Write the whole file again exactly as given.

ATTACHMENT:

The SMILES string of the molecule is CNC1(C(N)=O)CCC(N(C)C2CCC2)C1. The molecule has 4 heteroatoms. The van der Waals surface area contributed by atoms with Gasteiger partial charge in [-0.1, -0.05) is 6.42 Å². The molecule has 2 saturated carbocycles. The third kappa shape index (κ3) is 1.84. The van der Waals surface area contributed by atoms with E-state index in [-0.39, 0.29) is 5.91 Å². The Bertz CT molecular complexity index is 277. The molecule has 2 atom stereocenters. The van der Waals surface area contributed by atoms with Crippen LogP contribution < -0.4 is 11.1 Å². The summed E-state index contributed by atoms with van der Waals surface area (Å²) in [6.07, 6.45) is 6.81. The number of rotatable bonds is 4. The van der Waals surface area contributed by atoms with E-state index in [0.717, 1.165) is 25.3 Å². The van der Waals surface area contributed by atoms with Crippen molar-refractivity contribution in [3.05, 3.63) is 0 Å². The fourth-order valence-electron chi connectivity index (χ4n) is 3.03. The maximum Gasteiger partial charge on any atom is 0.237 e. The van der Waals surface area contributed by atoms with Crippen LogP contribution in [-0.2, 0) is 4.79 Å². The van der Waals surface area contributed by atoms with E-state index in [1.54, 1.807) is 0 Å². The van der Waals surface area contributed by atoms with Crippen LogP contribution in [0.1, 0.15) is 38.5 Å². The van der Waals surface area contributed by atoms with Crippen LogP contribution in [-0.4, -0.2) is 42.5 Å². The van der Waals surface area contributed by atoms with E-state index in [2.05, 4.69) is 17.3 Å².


The SMILES string of the molecule is CNC1(C(N)=O)CCC(N(C)C2CCC2)C1. The molecule has 4 heteroatoms. The van der Waals surface area contributed by atoms with Gasteiger partial charge in [-0.1, -0.05) is 6.42 Å². The molecule has 2 saturated carbocycles. The third kappa shape index (κ3) is 1.84. The van der Waals surface area contributed by atoms with E-state index in [-0.39, 0.29) is 5.91 Å². The Bertz CT molecular complexity index is 277. The molecule has 2 atom stereocenters. The van der Waals surface area contributed by atoms with Crippen LogP contribution < -0.4 is 11.1 Å². The summed E-state index contributed by atoms with van der Waals surface area (Å²) in [6.07, 6.45) is 6.81. The number of rotatable bonds is 4. The van der Waals surface area contributed by atoms with E-state index in [0.717, 1.165) is 25.3 Å². The van der Waals surface area contributed by atoms with Crippen molar-refractivity contribution in [3.05, 3.63) is 0 Å². The fourth-order valence-electron chi connectivity index (χ4n) is 3.03. The maximum Gasteiger partial charge on any atom is 0.237 e. The van der Waals surface area contributed by atoms with Crippen LogP contribution in [-0.2, 0) is 4.79 Å². The van der Waals surface area contributed by atoms with E-state index in [1.54, 1.807) is 0 Å². The van der Waals surface area contributed by atoms with Crippen LogP contribution in [0.1, 0.15) is 38.5 Å². The van der Waals surface area contributed by atoms with Crippen LogP contribution in [-0.4, -0.2) is 42.5 Å². The van der Waals surface area contributed by atoms with E-state index in [2.05, 4.69) is 17.3 Å².